Better dope testing 'gave me a chance', says Nibali
Italian rider says improvements in policing created a level playing field, allowing him to stamp his class and win this year's Tour de France
Agence France-Presse in Paris
Vincenzo Nibali said he would never have been in with a chance of winning the Tour de France had it not been for recent improvements in tackling doping.
The 29-year-old Italian is widely regarded as a clean rider and his victory on Sunday in this year's Tour was seen as proof that cyclists can win without resorting to cheating.
The reaction to his success is a far cry from that which greeted Lance Armstrong's seven successive wins during the darkest days of blood doping and use of the banned substance Erythropoietin (EPO).
When Armstrong won his first Tour - he has since been stripped of all seven - there was no test for EPO while throughout his reign testers were struggling to keep up with the cheats.
But now with random out-of-competition tests and the biological passport, cycling has come a long way.
"Steps have been taken and great progress has been made and with it my results have arrived," said Nibali.
"I have to thank [doping controllers] because without these iron controls maybe I wouldn't be here today."
The final stage was a traditional procession that culminated on the Champs Elysees. Nibali has now joined a select group of six riders to have won all three Grand Tours - after the Vuelta a Espana in 2010 and Giro d'Italia in 2013.
He admitted that while each one had its merits, there was something special about the Tour. "For me the Vuelta was the most important because it showed me that I could aim to win big tours like the Giro and the Tour," he said.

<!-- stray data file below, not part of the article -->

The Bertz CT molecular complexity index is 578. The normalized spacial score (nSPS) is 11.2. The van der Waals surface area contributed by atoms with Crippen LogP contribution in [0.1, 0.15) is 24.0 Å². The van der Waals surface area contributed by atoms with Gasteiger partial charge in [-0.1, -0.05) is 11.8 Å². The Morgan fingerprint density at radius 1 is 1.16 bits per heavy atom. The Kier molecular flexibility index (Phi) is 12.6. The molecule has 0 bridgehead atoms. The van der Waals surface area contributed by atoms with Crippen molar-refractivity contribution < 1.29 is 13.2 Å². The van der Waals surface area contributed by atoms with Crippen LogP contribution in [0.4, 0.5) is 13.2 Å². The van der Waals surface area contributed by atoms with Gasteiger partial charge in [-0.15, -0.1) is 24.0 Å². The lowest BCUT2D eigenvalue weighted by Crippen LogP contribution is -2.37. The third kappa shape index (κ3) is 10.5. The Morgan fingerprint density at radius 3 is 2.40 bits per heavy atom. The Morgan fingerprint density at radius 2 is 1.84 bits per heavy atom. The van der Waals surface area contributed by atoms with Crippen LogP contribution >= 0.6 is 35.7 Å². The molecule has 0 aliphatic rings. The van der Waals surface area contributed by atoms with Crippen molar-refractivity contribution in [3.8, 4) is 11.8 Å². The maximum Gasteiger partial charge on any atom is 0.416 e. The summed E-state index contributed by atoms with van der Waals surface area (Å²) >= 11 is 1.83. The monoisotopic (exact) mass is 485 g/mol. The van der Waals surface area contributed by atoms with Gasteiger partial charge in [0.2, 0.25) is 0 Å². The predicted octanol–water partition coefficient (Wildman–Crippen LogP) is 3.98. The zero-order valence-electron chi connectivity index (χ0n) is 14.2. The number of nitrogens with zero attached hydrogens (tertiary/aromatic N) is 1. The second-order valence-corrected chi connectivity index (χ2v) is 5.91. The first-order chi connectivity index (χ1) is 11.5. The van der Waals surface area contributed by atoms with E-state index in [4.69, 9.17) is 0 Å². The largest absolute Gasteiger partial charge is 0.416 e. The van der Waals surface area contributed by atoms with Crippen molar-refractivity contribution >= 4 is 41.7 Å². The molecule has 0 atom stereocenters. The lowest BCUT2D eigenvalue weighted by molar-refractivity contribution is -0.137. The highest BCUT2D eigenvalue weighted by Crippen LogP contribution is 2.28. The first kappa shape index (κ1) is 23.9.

"As an Italian it's obvious that for me the Giro is very important but it's also special for the Italian fans. But what makes the Tour so much bigger is the international attention it demands. It's bigger, it's more beautiful.
"The level of competition is also higher than the others, although I had great rivals in both the Giro and the Vuelta."
Nibali said he still has many ambitions left in the sport.
"I've taken my place in the history of the Tour and that's very important but others also made their names in other great races, such as the classics," he said. "I never thought about making history, I just concentrated on trying to win the Tour, like I won the Giro and the Vuelta, because I'm a stage racer.
"Of course there are other races that I want to win like the Tour of Lombardy in which I've come close many times but not had the luck.
"Or the World Championships which I tried to win last year, or Liege-Bastogne-Liege.
"I've always liked these races and I'd like to try to win them, even though I'm more suited to stage races."
Nibali won four stages on this Tour and never had a bad day nor lost time to any of his rivals on any stage. "I'm used to the emotions. It's not my first Tour nor my first win in a Grand Tour," he said.
"There have been a lot of emotions and victories."
Ahead of the final stage, Ji Cheng - the first Chinese cyclist to complete the Tour de France - said: "I expect it to be an amazing day in my life … I'm already thinking of next year. The Tour de France is an amazing race.
"I've done my best in the role the team gave me. I've pulled at the front of the peloton as much as I could."
Cheng finished last in the overall classification, nearly six hours behind Nibali.